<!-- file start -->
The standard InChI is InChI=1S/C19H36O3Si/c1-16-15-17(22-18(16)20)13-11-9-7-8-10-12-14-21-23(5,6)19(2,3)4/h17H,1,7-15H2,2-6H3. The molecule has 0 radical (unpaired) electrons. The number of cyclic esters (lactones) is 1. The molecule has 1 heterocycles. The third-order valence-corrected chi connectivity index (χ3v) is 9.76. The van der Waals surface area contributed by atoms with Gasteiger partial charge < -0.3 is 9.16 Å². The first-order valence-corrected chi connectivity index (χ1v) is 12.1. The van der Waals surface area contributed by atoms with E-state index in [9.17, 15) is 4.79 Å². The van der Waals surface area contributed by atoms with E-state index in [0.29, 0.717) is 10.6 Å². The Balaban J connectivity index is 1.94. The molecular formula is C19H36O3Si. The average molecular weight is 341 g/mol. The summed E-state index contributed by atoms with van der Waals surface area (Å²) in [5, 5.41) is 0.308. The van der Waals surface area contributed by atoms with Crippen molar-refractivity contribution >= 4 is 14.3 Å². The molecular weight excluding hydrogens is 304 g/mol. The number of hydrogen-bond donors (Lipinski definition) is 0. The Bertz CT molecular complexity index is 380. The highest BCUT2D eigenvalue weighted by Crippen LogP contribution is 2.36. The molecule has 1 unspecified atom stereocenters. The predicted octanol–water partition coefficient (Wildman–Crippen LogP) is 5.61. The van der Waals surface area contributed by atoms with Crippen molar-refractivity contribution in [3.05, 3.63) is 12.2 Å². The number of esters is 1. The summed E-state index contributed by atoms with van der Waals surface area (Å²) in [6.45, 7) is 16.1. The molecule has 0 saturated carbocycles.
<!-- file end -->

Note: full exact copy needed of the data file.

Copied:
The standard InChI is InChI=1S/C19H36O3Si/c1-16-15-17(22-18(16)20)13-11-9-7-8-10-12-14-21-23(5,6)19(2,3)4/h17H,1,7-15H2,2-6H3. The molecule has 0 radical (unpaired) electrons. The number of cyclic esters (lactones) is 1. The molecule has 1 heterocycles. The third-order valence-corrected chi connectivity index (χ3v) is 9.76. The van der Waals surface area contributed by atoms with Gasteiger partial charge < -0.3 is 9.16 Å². The first-order valence-corrected chi connectivity index (χ1v) is 12.1. The van der Waals surface area contributed by atoms with E-state index in [9.17, 15) is 4.79 Å². The van der Waals surface area contributed by atoms with E-state index in [0.29, 0.717) is 10.6 Å². The Balaban J connectivity index is 1.94. The molecular formula is C19H36O3Si. The average molecular weight is 341 g/mol. The summed E-state index contributed by atoms with van der Waals surface area (Å²) in [5, 5.41) is 0.308. The van der Waals surface area contributed by atoms with Crippen molar-refractivity contribution >= 4 is 14.3 Å². The molecular weight excluding hydrogens is 304 g/mol. The number of hydrogen-bond donors (Lipinski definition) is 0. The Bertz CT molecular complexity index is 380. The highest BCUT2D eigenvalue weighted by Crippen LogP contribution is 2.36. The molecule has 1 unspecified atom stereocenters. The predicted octanol–water partition coefficient (Wildman–Crippen LogP) is 5.61. The van der Waals surface area contributed by atoms with Crippen molar-refractivity contribution in [3.05, 3.63) is 12.2 Å². The number of esters is 1. The summed E-state index contributed by atoms with van der Waals surface area (Å²) in [6.45, 7) is 16.1. The molecule has 0 saturated carbocycles.